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Ruth Bader Ginsburg says she has "no doubt" sexism played role in election

Ruth Bader Ginsburg
Ruth Bader Ginsburg: "No doubt" sexism played role in 2016 election 01:40

For more of Ginsburg's interview with Charlie Rose, watch CBSN and "CBS This Morning"

Supreme Court Justice Ruth Bader Ginsburg joined "CBS This Morning" co-anchor Charlie Rose for a wide-ranging interview Tuesday night in New York.

Her interview airs on "Charlie Rose" Tuesday night and on Wednesday morning on "CBS This Morning."

Ginsburg is considered the liberal voice on the United States Supreme Court, appointed by then-President Clinton in 1993. At 84, she is the oldest sitting justice and has been known among her fans, including former President Obama, as "The Notorious RBG."

Along with Elena Kagan and Sonia Sotomayor, she is one of three women on the bench.

Sexism and 2016 Election

When asked by Rose whether sexism was part of the 2016 campaign, Ginsburg said, "I have no doubt that it did."

In response to when America will see a female become commander in chief: "We came pretty close," Ginsburg said of Hillary Clinton's run against Donald Trump in the 2016 campaign.

"The more women out there doing things … women come in all sizes and shapes," she told Rose. "To see the entrance of women into places where they were not there before is a hopeful sign."

During the presidential election, Ginsburg admitted she overstepped her own sense of judicial propriety when she called then-candidate Trump, among other things, a "faker."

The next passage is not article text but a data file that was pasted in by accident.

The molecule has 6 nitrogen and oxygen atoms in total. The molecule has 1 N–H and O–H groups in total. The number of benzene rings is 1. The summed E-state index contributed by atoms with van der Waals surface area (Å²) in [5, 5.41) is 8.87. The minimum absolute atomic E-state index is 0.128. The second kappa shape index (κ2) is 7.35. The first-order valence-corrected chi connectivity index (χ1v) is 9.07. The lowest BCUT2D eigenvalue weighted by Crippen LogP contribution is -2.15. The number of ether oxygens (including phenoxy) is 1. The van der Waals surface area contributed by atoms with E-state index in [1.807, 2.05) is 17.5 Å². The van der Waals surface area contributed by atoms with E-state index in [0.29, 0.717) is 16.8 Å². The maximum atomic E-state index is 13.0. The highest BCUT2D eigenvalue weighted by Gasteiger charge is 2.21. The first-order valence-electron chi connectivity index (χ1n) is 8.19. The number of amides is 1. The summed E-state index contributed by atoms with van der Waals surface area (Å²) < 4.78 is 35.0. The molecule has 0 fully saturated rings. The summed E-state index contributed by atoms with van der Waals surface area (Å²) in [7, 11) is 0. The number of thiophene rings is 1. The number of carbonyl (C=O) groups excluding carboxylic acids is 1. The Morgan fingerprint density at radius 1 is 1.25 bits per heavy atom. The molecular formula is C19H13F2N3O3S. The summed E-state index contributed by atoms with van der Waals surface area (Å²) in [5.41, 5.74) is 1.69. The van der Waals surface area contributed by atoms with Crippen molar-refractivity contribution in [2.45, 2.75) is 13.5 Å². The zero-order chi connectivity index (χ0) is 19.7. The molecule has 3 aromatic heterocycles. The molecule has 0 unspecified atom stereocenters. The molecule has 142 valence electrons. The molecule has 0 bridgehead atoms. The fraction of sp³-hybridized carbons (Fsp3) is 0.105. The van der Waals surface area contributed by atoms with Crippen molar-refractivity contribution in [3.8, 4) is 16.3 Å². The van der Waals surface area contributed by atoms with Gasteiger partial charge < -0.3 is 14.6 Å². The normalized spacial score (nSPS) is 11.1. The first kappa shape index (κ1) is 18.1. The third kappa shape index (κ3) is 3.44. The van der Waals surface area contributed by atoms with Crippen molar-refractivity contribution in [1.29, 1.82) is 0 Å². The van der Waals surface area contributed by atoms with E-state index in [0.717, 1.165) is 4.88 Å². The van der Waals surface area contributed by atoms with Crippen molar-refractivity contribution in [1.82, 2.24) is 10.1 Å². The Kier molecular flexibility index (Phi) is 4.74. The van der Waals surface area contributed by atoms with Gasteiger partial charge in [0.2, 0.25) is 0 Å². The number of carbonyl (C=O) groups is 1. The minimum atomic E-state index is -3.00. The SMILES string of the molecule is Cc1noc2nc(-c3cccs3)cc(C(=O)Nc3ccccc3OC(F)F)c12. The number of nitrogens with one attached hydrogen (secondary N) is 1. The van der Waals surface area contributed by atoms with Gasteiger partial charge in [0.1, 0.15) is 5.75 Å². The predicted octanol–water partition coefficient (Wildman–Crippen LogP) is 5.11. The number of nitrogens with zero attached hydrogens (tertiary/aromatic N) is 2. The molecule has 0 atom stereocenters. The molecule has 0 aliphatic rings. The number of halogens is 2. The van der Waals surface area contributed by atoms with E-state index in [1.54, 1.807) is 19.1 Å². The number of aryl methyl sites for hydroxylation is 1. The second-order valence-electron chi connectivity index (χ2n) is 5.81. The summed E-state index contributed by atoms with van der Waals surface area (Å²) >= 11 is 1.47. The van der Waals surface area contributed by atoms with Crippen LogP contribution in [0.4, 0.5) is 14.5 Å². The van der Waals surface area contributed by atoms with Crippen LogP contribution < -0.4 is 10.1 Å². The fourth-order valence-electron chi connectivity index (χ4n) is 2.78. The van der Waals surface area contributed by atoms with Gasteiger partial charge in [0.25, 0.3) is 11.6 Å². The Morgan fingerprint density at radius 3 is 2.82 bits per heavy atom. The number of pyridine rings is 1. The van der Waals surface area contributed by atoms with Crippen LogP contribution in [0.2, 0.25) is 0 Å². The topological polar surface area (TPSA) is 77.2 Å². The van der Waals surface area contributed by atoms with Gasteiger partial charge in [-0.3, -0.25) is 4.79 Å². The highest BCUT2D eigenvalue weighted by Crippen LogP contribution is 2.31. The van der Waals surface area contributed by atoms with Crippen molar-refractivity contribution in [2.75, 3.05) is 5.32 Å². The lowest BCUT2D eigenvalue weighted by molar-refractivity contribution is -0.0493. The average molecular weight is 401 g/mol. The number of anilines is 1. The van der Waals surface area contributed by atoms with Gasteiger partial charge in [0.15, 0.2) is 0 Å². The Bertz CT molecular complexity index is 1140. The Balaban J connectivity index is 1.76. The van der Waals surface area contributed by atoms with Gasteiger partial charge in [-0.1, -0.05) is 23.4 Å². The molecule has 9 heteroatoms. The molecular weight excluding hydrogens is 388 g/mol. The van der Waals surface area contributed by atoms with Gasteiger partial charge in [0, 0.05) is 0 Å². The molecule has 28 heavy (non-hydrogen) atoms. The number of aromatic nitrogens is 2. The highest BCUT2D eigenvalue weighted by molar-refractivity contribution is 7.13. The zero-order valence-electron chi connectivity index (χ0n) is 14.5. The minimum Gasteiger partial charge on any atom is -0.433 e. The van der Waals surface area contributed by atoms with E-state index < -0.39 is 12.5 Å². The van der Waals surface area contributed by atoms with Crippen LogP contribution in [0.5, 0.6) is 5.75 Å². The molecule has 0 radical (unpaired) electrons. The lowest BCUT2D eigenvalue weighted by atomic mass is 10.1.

When asked about the prospect of a Trump presidency, she added: "For the court it could be -- I don't even want to contemplate that."

At the time, Mr. Trump tweeted a response: "Justice Ginsburg of the U.S. Supreme Court has embarrassed all by making very dumb political statements about me. Her mind is shot -- resign!"

Ginsburg subsequently issued a statement regretting her "ill-advised," remarks. 

"I said judges should not talk about political candidates. And the press has blown this up out of all proportion. So I would prefer not to add anything to what I have already said."

America's future

"I'm worried, but I'm encouraged by the number of people, especially young people, who are expressing themselves in opposition," Ginsburg told Rose. "Reminding us of our most basic values: our freedom. And if we surrender that than we really are indistinguishable. It's a real concern of mine."

Other branches of government

Rose had a moment to ask Ginsburg about why this next year will be momentous for the Supreme Court and why people have learned to respect the court -- so much more than the other two branches of government.

Ginsburg told Rose: "We know how to disagree without being disagreeable."

Colin Kaepernick

Ginsburg walked back a comment she made about San Francisco 49ers quarterback Colin Kaepernick in what she called a "gotcha" by then-Yahoo News anchor Katie Couric.

Rose asked Ginsburg about NFL players who kneel during the national anthem in protest of President Trump.

"I'm not going to get engaged in that controversy because one of your colleagues played a game of 'gotcha' with me," Ginsburg told Rose. She said she had never heard of Kaepernick and his show of protest against social inequality.

"She [Katie Couric] got me to say something I would not have said if I had been better informed."

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